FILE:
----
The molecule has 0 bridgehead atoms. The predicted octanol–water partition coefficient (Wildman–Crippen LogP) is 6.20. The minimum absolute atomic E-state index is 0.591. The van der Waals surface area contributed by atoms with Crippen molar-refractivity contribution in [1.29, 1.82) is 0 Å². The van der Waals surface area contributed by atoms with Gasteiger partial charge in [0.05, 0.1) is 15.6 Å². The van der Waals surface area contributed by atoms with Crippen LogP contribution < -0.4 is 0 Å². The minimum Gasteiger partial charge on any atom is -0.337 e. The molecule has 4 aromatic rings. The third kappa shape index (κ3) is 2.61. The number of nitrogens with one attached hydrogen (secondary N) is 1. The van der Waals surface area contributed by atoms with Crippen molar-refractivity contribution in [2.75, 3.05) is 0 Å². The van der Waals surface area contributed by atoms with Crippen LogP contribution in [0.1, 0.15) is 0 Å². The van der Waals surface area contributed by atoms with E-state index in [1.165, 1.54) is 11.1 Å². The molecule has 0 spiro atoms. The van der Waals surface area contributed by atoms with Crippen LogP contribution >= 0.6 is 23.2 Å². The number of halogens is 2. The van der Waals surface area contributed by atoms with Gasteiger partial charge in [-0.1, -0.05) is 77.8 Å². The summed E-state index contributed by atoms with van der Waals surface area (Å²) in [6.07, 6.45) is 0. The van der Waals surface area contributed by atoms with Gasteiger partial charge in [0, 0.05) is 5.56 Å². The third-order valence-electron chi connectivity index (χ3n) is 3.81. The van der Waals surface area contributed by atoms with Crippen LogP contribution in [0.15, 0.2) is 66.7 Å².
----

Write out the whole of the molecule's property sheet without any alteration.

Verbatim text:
The molecule has 0 bridgehead atoms. The predicted octanol–water partition coefficient (Wildman–Crippen LogP) is 6.20. The minimum absolute atomic E-state index is 0.591. The van der Waals surface area contributed by atoms with Crippen molar-refractivity contribution in [1.29, 1.82) is 0 Å². The van der Waals surface area contributed by atoms with Gasteiger partial charge in [0.05, 0.1) is 15.6 Å². The van der Waals surface area contributed by atoms with Crippen LogP contribution < -0.4 is 0 Å². The minimum Gasteiger partial charge on any atom is -0.337 e. The molecule has 4 aromatic rings. The third kappa shape index (κ3) is 2.61. The number of nitrogens with one attached hydrogen (secondary N) is 1. The van der Waals surface area contributed by atoms with Crippen molar-refractivity contribution in [2.75, 3.05) is 0 Å². The van der Waals surface area contributed by atoms with Crippen LogP contribution in [0.1, 0.15) is 0 Å². The van der Waals surface area contributed by atoms with E-state index in [1.165, 1.54) is 11.1 Å². The molecule has 0 spiro atoms. The van der Waals surface area contributed by atoms with Crippen LogP contribution >= 0.6 is 23.2 Å². The number of halogens is 2. The van der Waals surface area contributed by atoms with Gasteiger partial charge in [-0.1, -0.05) is 77.8 Å². The summed E-state index contributed by atoms with van der Waals surface area (Å²) in [6.07, 6.45) is 0. The van der Waals surface area contributed by atoms with Gasteiger partial charge in [0, 0.05) is 5.56 Å². The third-order valence-electron chi connectivity index (χ3n) is 3.81. The van der Waals surface area contributed by atoms with Crippen LogP contribution in [0.15, 0.2) is 66.7 Å².